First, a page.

Commentary by James H. Shott
In March of this year the federal Energy Information Administration (EIA) released data showing that in 2011 coal was responsible for 42 percent of U.S. power production, a little lower than years past, but coal still is the most commonly used fuel in producing domestic electricity.
Burning coal is dirty, but it is cleaner today than any time in the last 60 years. And mining coal is risky for workers, but so is commercial fishing, logging, flying airplanes, and farming/ranching, the four most dangerous occupations in the country. Yes, coal has its negatives, but so does every one of the energy sources suggested to replace it.
On the plus side, coal not only produces energy, it produces direct and indirect employment for hundreds of thousands of Americans, and billions in tax revenue from its production and sale, and from the income of industry businesses and workers.
Coal generates electricity in 48 states and is mined in 25 states. According to the National Mining Association (NMA) U.S. coal mining directly employs nearly 136,000 people, and the average coal miner earns $73,000 per year.
For each coal mining job, an additional 3.5 jobs are created elsewhere in the economy. For example, 60,000 people work in coal-fired power plants, and thousands more work in the transportation industry delivering coal to customers. The NMA estimates that 50,000 new employees will be needed in coal mining over the next 10 years to meet demand and to replace retiring workers. And, coal is projected to be the dominant fuel for electricity generation in the U.S. through 2035, according to the EIA.
This information ought to be seriously considered when the vast army of government regulators is hard at work making life more expensive, but not necessarily better. It was clearly ignored when the Environmental Protection Agency developed the Utility MACT Rule, which establishes the maximum achievable control technology (MACT) standards for emissions of hazardous air pollutants from coal- and oil-fired power plants. Primarily, Utility MACT targets mercury emissions.
You remember mercury. It’s the poison contained in every one of the new miracle light bulbs, called CFLs, which Congress mandated to replace the popular, inexpensive and safe incandescent bulbs we have used for decades. It is also released by coal combustion and the EPA fears it will settle into water supplies and cause birth defects when consumed by pregnant women.
The National Center for Policy Analysis (NCPA) recently commented on a study by the Competitive Enterprise Institute that disputes the EPA’s data. “The EPA's December 2000 determination that triggered the rule assumed that 7 percent of pregnant women in the United States have blood mercury concentrations exceeding the agency's reference dose. In reality, only 0.4 percent (one in every 250 pregnant women) had blood mercury levels exceeding the reference dose.”
“Furthermore, the EPA's reference dose is overly cautious: the EPA's reference dose is 1/15th the lowest exposure level associated with mild, subclinical effects in epidemiological studies,” the NCPA reports. “Finally, the EPA produces no evidence of mercury exposure at these levels having any effect on unborn children.”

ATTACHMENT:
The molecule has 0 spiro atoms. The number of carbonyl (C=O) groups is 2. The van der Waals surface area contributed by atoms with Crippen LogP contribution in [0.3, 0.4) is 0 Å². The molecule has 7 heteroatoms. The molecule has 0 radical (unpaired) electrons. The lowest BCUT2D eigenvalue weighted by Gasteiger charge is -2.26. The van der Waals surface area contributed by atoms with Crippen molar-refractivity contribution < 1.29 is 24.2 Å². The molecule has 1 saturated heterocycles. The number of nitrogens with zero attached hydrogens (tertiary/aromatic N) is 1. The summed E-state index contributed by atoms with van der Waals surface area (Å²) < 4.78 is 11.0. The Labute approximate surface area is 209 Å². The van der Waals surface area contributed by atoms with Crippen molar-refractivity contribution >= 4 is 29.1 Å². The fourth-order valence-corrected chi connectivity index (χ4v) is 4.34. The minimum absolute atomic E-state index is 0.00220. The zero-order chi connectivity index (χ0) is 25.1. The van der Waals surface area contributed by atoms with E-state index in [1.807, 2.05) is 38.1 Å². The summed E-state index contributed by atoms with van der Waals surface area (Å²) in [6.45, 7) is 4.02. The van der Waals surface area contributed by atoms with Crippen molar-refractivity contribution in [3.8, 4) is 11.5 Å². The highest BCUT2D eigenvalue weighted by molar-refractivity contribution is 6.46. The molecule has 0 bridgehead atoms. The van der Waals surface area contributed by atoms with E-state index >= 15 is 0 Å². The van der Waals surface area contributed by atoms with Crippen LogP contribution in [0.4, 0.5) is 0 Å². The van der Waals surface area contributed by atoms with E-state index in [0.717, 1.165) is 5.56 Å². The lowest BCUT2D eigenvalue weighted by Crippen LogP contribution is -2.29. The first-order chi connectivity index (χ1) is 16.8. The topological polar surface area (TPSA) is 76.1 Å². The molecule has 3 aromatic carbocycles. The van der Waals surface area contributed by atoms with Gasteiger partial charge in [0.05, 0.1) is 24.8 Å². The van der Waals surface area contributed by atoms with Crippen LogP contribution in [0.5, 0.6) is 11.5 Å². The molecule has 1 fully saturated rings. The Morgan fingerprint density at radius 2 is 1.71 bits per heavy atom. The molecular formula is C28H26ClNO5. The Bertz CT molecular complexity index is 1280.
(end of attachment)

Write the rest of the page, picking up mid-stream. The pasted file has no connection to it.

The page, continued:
The report also says “EPA estimates that each year 240,000 pregnant women in subsistence fishing households eat enough self-caught fish to endanger their children's cognitive or neurological health, yet the agency has yet to identify a single woman who fits this description.”
The EPA justifies implementing this rule by claiming that the public health benefits of limiting coal burning will be greater than the compliance costs. It claims the Rule will save $80 billion a year, but relies on achieving levels of particulate matter discharge well beyond levels generally recognized as safe.
Furthermore, the Federal Energy Regulatory Commission projects the Rule will result in losing 81,000 megawatts of electricity generation, almost eight times the EPA’s estimate.
American coal plants are vastly cleaner than those in other countries, where pollution control is virtually non-existent. China now emits more mercury than the United States, India, and Europe combined, and mercury pollution wafts across the Pacific to foul our air and water. The EPA would better serve Americans if it regulated China’s coal burning.
Americans for Prosperity predicts American families and businesses will see electricity bills rise by an average of 12 percent nationwide and by as much as 24 percent in coal country, and this “burdensome regulation” will destroy over a million American jobs in the coming years.
The U.S. Senate had the opportunity last Wednesday to put a halt to this anti-coal, anti-common-sense scheme, but failed by a 53-46 vote. Incomprehensibly, two coal-state senators, West Virginia Democrat Jay Rockefeller and Tennessee Republican Lamar Alexander, voted against the measure, along with four other Republicans. Clearly, Senators Rockefeller and Alexander have failed their constituents and their states.
The EPA grossly overstated the dangers of mercury from burning fossil fuels and grossly understated the harmful effects of Utility MACT on the public. These folks will not be satisfied until every detectable particle of every substance that at some level of concentration might be harmful to something or someone is eliminated from the Earth, and they are eager to force job losses and higher consumer costs on us trying to achieve that impossible goal.
Cross-posted from Observations